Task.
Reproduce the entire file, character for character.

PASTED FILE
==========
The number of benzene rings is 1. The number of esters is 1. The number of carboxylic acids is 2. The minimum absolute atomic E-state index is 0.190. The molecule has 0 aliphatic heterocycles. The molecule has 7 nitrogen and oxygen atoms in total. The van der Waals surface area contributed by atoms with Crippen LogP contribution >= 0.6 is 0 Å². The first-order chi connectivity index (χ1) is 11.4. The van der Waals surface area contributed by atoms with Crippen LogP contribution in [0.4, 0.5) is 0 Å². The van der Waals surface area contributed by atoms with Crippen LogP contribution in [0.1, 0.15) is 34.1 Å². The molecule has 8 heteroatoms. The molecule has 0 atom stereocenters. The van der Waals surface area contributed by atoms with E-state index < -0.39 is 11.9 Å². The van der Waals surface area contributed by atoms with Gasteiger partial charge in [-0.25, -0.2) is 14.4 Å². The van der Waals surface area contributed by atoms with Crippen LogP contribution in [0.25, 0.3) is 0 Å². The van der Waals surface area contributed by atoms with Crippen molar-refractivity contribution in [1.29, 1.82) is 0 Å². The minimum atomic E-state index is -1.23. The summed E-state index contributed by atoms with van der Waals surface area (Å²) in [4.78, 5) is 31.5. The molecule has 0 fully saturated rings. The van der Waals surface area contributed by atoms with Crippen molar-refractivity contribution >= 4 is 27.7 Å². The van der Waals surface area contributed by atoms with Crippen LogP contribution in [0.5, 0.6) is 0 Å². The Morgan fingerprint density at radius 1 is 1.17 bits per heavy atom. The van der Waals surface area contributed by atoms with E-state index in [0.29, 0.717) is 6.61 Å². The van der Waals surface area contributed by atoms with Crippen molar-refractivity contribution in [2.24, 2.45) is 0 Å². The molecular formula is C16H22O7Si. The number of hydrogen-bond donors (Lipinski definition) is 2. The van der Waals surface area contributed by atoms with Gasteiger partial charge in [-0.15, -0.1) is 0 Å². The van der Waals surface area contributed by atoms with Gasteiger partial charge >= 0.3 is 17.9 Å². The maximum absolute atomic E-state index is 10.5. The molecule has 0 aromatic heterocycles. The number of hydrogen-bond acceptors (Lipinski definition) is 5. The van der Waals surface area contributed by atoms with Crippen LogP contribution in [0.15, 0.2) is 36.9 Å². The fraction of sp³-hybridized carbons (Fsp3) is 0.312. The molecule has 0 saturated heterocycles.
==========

The number of benzene rings is 1. The number of esters is 1. The number of carboxylic acids is 2. The minimum absolute atomic E-state index is 0.190. The molecule has 0 aliphatic heterocycles. The molecule has 7 nitrogen and oxygen atoms in total. The van der Waals surface area contributed by atoms with Crippen LogP contribution >= 0.6 is 0 Å². The first-order chi connectivity index (χ1) is 11.4. The van der Waals surface area contributed by atoms with Crippen LogP contribution in [0.4, 0.5) is 0 Å². The van der Waals surface area contributed by atoms with Crippen LogP contribution in [0.1, 0.15) is 34.1 Å². The molecule has 8 heteroatoms. The molecule has 0 atom stereocenters. The van der Waals surface area contributed by atoms with E-state index < -0.39 is 11.9 Å². The van der Waals surface area contributed by atoms with Gasteiger partial charge in [-0.25, -0.2) is 14.4 Å². The van der Waals surface area contributed by atoms with Crippen LogP contribution in [0.25, 0.3) is 0 Å². The van der Waals surface area contributed by atoms with Crippen molar-refractivity contribution in [1.29, 1.82) is 0 Å². The minimum atomic E-state index is -1.23. The summed E-state index contributed by atoms with van der Waals surface area (Å²) in [4.78, 5) is 31.5. The molecule has 0 fully saturated rings. The van der Waals surface area contributed by atoms with Crippen molar-refractivity contribution >= 4 is 27.7 Å². The van der Waals surface area contributed by atoms with Crippen LogP contribution in [0.5, 0.6) is 0 Å². The Morgan fingerprint density at radius 1 is 1.17 bits per heavy atom. The van der Waals surface area contributed by atoms with E-state index in [0.29, 0.717) is 6.61 Å². The van der Waals surface area contributed by atoms with Crippen molar-refractivity contribution in [2.24, 2.45) is 0 Å². The molecular formula is C16H22O7Si. The number of hydrogen-bond donors (Lipinski definition) is 2. The van der Waals surface area contributed by atoms with Gasteiger partial charge in [-0.15, -0.1) is 0 Å². The van der Waals surface area contributed by atoms with Gasteiger partial charge >= 0.3 is 17.9 Å². The maximum absolute atomic E-state index is 10.5. The molecule has 0 aromatic heterocycles. The number of hydrogen-bond acceptors (Lipinski definition) is 5. The van der Waals surface area contributed by atoms with Crippen LogP contribution in [0.15, 0.2) is 36.9 Å². The fraction of sp³-hybridized carbons (Fsp3) is 0.312. The molecule has 0 saturated heterocycles.